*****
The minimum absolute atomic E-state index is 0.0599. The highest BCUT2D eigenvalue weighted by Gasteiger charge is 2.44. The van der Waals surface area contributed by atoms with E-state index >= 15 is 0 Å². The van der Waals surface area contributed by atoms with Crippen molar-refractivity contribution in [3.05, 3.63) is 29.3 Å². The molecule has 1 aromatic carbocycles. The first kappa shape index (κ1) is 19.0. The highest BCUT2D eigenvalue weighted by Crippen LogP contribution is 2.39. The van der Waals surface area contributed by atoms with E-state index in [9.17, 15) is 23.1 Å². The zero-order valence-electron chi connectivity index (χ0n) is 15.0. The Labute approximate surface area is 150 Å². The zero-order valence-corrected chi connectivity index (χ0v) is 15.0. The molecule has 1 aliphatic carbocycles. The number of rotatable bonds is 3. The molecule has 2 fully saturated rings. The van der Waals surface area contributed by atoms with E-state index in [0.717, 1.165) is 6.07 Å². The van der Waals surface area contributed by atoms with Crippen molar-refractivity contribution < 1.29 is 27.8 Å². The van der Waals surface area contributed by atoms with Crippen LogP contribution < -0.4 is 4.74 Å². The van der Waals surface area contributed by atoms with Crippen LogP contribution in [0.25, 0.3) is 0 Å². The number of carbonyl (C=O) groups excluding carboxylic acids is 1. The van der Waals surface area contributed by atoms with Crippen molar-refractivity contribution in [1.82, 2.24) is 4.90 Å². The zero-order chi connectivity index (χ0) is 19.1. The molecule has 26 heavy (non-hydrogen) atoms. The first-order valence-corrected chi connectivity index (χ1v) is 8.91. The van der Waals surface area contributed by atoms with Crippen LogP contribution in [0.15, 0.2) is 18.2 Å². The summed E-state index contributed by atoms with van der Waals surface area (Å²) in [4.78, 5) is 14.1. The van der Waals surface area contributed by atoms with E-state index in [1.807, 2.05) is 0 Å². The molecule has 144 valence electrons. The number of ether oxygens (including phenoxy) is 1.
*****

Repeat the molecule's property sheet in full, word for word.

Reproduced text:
The minimum absolute atomic E-state index is 0.0599. The highest BCUT2D eigenvalue weighted by Gasteiger charge is 2.44. The van der Waals surface area contributed by atoms with E-state index >= 15 is 0 Å². The van der Waals surface area contributed by atoms with Crippen molar-refractivity contribution in [3.05, 3.63) is 29.3 Å². The molecule has 1 aromatic carbocycles. The first kappa shape index (κ1) is 19.0. The highest BCUT2D eigenvalue weighted by Crippen LogP contribution is 2.39. The van der Waals surface area contributed by atoms with E-state index in [9.17, 15) is 23.1 Å². The zero-order valence-electron chi connectivity index (χ0n) is 15.0. The Labute approximate surface area is 150 Å². The zero-order valence-corrected chi connectivity index (χ0v) is 15.0. The molecule has 1 aliphatic carbocycles. The number of rotatable bonds is 3. The molecule has 2 fully saturated rings. The van der Waals surface area contributed by atoms with E-state index in [0.717, 1.165) is 6.07 Å². The van der Waals surface area contributed by atoms with Crippen molar-refractivity contribution < 1.29 is 27.8 Å². The van der Waals surface area contributed by atoms with Crippen LogP contribution < -0.4 is 4.74 Å². The van der Waals surface area contributed by atoms with Crippen LogP contribution in [0.25, 0.3) is 0 Å². The number of carbonyl (C=O) groups excluding carboxylic acids is 1. The van der Waals surface area contributed by atoms with Crippen molar-refractivity contribution in [1.82, 2.24) is 4.90 Å². The zero-order chi connectivity index (χ0) is 19.1. The molecule has 26 heavy (non-hydrogen) atoms. The first-order valence-corrected chi connectivity index (χ1v) is 8.91. The van der Waals surface area contributed by atoms with Crippen LogP contribution in [0.15, 0.2) is 18.2 Å². The summed E-state index contributed by atoms with van der Waals surface area (Å²) in [4.78, 5) is 14.1. The van der Waals surface area contributed by atoms with E-state index in [1.807, 2.05) is 0 Å². The molecule has 144 valence electrons. The number of ether oxygens (including phenoxy) is 1.